Danish director Lone Scherfig might be best known among mainstream audiences for the Academy Award-nominated British film “An Education” (2009), but she got her start in the experimental Danish film collective Dogme 95. While a member of Dogme, Scherfig had to adhere to a set of rules mandating that the camera be handheld, shooting done on location, and the film could not be a genre movie. Her latest film, “One Day” (based on the 2009 David Nicholls novel of the same name) is a radical departure from that spartan context. The film is a romantic drama following the lives of Dexter (Jim Sturgess) and Emma (Anne Hathaway) over the course of 20 years, during which they meet on one day of each year. We caught up with Scherfig in Chicago to talk about film school and the making of “One Day,” in theaters now.
Jennifer Swann: What is your background in film?
Lone Scherfig: I went to university and then film school. I had a theoretical background first (film theory, film history), and then I moved on to film school when I got old enough to apply. It was more art-oriented in the ’80s, and much more oriented toward European and Asian film-making, because it was in Copenhagen.
JS: How did that shape your views on film-making?
LS: It still is auteur-oriented, you get a very classical film language; but then, later on, I loosened up a lot and I became part of the Dogme movement. So I have a chapter in my cinema life where it was much more imperfect, and much more about obtaining life, working with a limited budget, and working under the Dogme rules. They were clearly inspiring and made me do a film [“Italian for Beginners,” 2000] that later enabled me to get jobs abroad, like this one.
JS: How did you become attached to this project, “One Day”?
LS: I got the first segment of the script, which is very nice and sweet. I loved the characters and it’s very humorous, until it grabs you and you just see tears dripping onto the page. I thought that it would be a privilege to spend a year or two of my life with Emma and Dexter, and get the challenge of making this whole time device work.
The real chemistry of the film is not that related to each year [within the film]. Stylistically, it’s a film where it’s almost like 20 little films that are put together. When they’re in the mid-’90s, the film style (the way people dress and talk, and the music) is of that period, but then I’m hoping that once you get to the last chapter of the film, you realize that you didn’t notice that the years passed [within the film]. But I need time away from the film to come back to it and see to what degree it works. I haven’t spent enough time away from the film to learn from it yet.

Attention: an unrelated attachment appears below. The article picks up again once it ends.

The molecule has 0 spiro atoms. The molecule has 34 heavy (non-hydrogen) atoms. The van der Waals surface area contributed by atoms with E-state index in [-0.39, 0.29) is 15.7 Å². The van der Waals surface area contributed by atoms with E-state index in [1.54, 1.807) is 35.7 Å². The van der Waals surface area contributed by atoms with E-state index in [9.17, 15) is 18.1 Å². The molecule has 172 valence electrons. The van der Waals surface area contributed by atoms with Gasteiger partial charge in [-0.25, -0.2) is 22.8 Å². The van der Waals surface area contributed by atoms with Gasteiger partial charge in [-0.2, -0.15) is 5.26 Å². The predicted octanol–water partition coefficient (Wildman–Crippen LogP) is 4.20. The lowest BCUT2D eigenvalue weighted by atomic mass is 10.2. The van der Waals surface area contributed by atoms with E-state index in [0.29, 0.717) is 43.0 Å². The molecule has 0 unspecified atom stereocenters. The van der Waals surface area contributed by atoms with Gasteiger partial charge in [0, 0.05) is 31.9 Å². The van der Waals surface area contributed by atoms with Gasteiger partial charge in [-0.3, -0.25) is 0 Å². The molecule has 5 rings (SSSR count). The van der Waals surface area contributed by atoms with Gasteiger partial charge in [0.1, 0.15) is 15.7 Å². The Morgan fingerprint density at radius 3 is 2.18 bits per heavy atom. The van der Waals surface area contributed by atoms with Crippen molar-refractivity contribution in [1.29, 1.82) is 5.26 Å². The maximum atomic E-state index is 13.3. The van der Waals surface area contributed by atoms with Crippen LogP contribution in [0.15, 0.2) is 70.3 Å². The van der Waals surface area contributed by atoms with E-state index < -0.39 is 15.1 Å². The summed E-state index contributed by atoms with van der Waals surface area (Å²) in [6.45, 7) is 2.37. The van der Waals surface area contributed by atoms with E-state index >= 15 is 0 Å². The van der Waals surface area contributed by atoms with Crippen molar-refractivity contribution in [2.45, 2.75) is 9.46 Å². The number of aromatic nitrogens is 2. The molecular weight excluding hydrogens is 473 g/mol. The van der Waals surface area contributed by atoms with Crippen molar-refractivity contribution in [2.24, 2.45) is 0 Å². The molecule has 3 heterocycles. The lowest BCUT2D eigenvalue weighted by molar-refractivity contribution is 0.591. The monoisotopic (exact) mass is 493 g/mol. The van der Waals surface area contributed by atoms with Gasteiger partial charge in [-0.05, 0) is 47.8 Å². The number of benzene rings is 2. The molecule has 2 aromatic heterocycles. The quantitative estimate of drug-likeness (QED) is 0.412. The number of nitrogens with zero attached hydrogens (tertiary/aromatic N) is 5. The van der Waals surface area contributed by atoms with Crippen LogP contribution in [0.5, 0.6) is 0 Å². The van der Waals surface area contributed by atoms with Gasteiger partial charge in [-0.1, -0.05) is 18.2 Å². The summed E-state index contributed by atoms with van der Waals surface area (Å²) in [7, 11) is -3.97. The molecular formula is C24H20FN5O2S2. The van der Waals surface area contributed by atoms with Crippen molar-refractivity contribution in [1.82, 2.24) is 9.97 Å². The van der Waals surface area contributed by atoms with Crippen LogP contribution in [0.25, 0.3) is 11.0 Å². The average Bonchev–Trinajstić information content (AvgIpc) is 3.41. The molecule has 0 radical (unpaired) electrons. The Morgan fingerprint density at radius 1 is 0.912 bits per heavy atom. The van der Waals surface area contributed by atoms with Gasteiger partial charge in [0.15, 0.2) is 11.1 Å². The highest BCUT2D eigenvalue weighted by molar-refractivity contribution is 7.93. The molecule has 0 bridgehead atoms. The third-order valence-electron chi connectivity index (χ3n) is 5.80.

JS: The movie begins in the late 1980s and ends in the present day. Was it challenging to portray each year on film?
LS: There’s something completely basic about cinema. It’s a place where you go to see how other people live, where you get into other people’s homes and gardens and desk drawers, even. Part of you goes to the cinema because you’re interested in other people. Of course, there’s also the opposite mechanism, that you want the film to recognize you and find you where you are. Because of that, it has to be authentic.
London is very extreme when it comes to fashion, and Dexter is really fashion-conscious, so we had to tone it down a little; otherwise it would just be too on the nose. We did a big timeline on the wall where you saw these 20 years pass with tons of photographs, and the film would have just been too loud, and it would have overpowered the emotion, if we went even further with extreme detail.
JS: Did you feel you had an obligation to stay loyal to the book “One Day”?
LS: Yes, to the writer and to the readers. Because the book is so recent and so loved, and it’s realism, that makes it different than if I had shot “Wuthering Heights.” The only way to really be loyal is to do your best and insist on making film, not just filming the script.